Mills & Mills
Before a young and innocent Lindsay Lohan starred in "The Parent Trap" remake there was the 1961 version starring the angelic Hayley Mills alongside movie veterans Maureen O'Hara and Brian Keith. In fact the 1961 version of "The Parent Trap" wasn't the first either as the story by Erich Kästner has been adapted into various movies over the years including "Das doppelte Lottchen" from 1950. But for me the 1961 version of "The Parent Trap" is my favourite as it has that old style Disney innocence and bubbles along with plenty of family friendly humour. And surprisingly for a fun family movie where the jokes are as obvious as the story there is some surprising moments of tenderness which creep in to give it an edge over the other versions.
Having turned up for summer camp Sharon McKendrick (Hayley Mills - Pollyanna) is shocked when she meets Susan Evers (Hayley Mills) because they are the spitting image of each other, the only difference is their hair length and their upbringing with Susan raised on a ranch whilst Sharon has been raised in the city. But they soon discover that this isn't some quirk of nature as they learn that they are twins, separated at a young age when there parents divorced. Wanting to switch places so that they can find out what their other parent is like Susan cuts Sharon's hair like hers and when camp is over they switch places. All is well until Sharon, whilst pretending to be Susan so that she can meet her father Mitch (Brian Keith - Run of the Arrow) learns that he is planning to marry Vicky (Joanna Barnes) who is just after his money. So the twins get to work on not only trying to stop him from marrying but getting their mother Maggie (Maureen O'Hara - War Arrow) to the ranch to try and reunite them.
To be blunt whilst I like the 1961 version of "The Parent Trap" it is a movie of its era and watching it now it is impossible not to notice how cheesy it is even if it is charming at the same time. But you make allowances for this and allow the simplistic fantasy tale of twins discovering each other for the first time many years after their parents divorced to entertain. And "The Parent Trap" is a simple tale of two halves with the first half being all about twins Sharon and Susan discovering each other, not getting along and then coming up with a cunning plan to switch places. It's full of innocent pranks as the girls initially don't get on and is just as innocent as they prepare each other for the different worlds they will move to as Sharon has a life of privilege in Boston whist Susan has freedom on a Californian ranch.
The second half of the movie is all about not only the twins trying to stop their father Mitch remarrying but also getting their parents back together. And as such the outcome of "The Parent Trap" seeing that it is a Walt Disney movie is very predictable; it's just a matter of time. But it works well especially as a movie for all the family because young children will enjoy the comedy of the twins switching places whilst adults will enjoy the comedy of her argumentative parents finding themselves being tricked in to meeting up.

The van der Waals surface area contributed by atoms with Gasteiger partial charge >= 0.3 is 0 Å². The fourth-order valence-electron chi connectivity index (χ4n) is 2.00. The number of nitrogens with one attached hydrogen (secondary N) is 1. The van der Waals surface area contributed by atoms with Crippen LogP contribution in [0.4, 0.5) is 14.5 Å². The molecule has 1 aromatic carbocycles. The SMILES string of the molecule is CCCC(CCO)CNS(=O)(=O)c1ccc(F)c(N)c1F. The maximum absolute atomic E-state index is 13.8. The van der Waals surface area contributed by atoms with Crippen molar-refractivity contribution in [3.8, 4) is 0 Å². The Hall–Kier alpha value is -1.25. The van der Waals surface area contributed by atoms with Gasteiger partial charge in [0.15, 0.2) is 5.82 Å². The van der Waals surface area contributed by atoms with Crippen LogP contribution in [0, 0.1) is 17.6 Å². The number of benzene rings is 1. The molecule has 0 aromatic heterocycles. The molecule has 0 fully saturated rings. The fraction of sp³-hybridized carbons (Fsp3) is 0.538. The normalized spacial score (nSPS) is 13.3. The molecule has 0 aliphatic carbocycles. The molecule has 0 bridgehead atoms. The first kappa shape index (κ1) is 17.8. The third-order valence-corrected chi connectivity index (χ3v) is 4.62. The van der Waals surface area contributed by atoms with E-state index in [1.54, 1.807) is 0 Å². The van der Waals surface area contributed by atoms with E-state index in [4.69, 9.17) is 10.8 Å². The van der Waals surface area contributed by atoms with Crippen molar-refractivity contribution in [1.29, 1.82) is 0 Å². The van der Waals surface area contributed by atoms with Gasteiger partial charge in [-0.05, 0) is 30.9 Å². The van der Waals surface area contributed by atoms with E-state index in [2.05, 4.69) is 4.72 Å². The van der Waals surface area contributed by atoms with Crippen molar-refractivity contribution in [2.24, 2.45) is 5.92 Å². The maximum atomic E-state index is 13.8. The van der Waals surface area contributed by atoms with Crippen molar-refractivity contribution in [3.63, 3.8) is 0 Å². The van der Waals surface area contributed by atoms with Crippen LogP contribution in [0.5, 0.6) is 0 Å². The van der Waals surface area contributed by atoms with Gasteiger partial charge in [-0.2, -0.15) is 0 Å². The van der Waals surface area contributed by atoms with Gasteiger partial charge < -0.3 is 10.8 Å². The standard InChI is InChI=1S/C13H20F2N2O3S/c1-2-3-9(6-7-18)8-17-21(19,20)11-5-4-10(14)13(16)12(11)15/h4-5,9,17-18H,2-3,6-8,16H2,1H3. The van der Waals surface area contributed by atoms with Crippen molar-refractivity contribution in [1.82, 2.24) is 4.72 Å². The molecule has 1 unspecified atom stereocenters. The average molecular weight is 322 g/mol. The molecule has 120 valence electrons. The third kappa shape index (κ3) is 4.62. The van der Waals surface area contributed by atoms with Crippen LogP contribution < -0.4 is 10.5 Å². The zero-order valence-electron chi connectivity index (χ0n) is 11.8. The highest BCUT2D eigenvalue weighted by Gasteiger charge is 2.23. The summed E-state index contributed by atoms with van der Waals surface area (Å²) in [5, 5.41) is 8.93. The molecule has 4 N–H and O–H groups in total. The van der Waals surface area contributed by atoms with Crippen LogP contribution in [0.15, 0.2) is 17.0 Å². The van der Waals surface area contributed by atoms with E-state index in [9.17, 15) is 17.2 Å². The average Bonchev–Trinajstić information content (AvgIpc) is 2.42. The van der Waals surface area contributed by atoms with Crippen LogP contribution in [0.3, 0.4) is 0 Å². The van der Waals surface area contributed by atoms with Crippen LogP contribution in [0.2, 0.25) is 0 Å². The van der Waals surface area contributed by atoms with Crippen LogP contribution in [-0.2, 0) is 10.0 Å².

Now as already mentioned this version of "The Parent Trap" is from a bygone era of innocence which whilst nice is often cheesy and as such there is a certain groan factor whilst watching "The Parent Trap" now. There is a falseness to some of the delivery as Hayley Mills delivers both Sharon and Susan and the musical scene borders on the cringe worthy. But for every over sweet scene there is also something charming and there is a beautiful moment of tenderness when Mitch gives Sharon a huge, emotion filled hug having found out she is not Susan as he thought. Add to this the clever editing to have Hayley Mills appearing as the twins in the same scene and there is a lot to like about this movie.
And to be honest whilst there is a certain amount of over the top gusto to Hayley Mills performance she does a pretty remarkable job considering that this was only her third movie. But for me it is the combination of Maureen O'Hara and Brian Keith as her divorced and argumentative parents which makes "The Parent Trap" such a joy. For what is basically a family movie Maureen O'Hara as Maggie is surprisingly sexy, beautiful and very fiery working well with Keith who plays Mitch in a sort of John Wayne manner. It means there is plenty of obvious laughs as they argue and often flirt definitely offering something fun for adults who end up watching this.
What this all boils down to is that "The Parent Trap" is in many ways a very stereotypical 60s Disney family movie which like others does now feel a little cheesy but it is still good fun and surprisingly charming. In only her third movie Hayley Mills does a wonderful job of delivering the comedy for younger audiences whilst the pairing of Maureen O'Hara and Brian Keith provide plenty of laughs for adults even when the outcome of this fantasy tale is pretty obvious.